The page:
The American state of Connecticut has voted to ban junk food in schools in an effort to tackle obesity in children.
The state says the ban would combat obesity
The measures are being described as the toughest in the US but they still have to be approved by the state governor.
Under the bill, passed by Connecticut's law-makers, most fizzy drinks would be banned from school cafeterias and vending machines.
Foods which the state's education department classified as unhealthy would also be banned.
The law would also compel children to have 20 minutes' extra exercise every day beyond normal gym classes.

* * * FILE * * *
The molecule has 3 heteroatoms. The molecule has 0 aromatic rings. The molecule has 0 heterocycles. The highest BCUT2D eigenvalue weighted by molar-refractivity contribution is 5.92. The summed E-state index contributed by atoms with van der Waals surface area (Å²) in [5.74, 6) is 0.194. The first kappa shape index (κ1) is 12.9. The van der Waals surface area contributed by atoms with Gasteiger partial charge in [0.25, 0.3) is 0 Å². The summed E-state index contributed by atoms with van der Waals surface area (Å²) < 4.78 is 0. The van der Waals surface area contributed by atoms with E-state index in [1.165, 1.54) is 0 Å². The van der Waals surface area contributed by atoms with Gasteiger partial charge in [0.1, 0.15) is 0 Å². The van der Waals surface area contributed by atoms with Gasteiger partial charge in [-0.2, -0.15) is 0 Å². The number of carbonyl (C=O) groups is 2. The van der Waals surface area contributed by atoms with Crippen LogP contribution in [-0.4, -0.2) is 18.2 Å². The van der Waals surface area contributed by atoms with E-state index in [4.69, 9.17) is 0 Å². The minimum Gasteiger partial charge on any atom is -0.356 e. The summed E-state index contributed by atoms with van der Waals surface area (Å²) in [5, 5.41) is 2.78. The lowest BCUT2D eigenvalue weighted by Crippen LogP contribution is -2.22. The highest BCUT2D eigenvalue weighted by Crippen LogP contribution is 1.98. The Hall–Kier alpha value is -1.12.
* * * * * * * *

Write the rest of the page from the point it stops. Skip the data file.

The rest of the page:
'Feel good legislation'
Commentators say the legislation would be the strictest school nutrition bill in the country.
The fizzy drink ban would go into effect in July, although certain "sports drinks" and "diet sodas" would be allowed.
Education officials would release a list of approved snacks by January.
It would apply to all schools with children up to the age of 17.
Other states are considering such bans. In California, former bodybuilder and current governor, Arnold Schwarzenegger, said he too would push for a ban on junk food.
Opponents of the new law say it is "feel good legislation", designed to make legislators and wider society feel better without actually improving anyone's health.
They argue that children could smuggle unhealthy food into school, just as there was bootlegging of alcohol during prohibition.
Connecticut's governor, M. Jodi Rell, has indicated she is not in favour of the laws.
She told a news conference: "I think it should be left to local school boards to make that decision".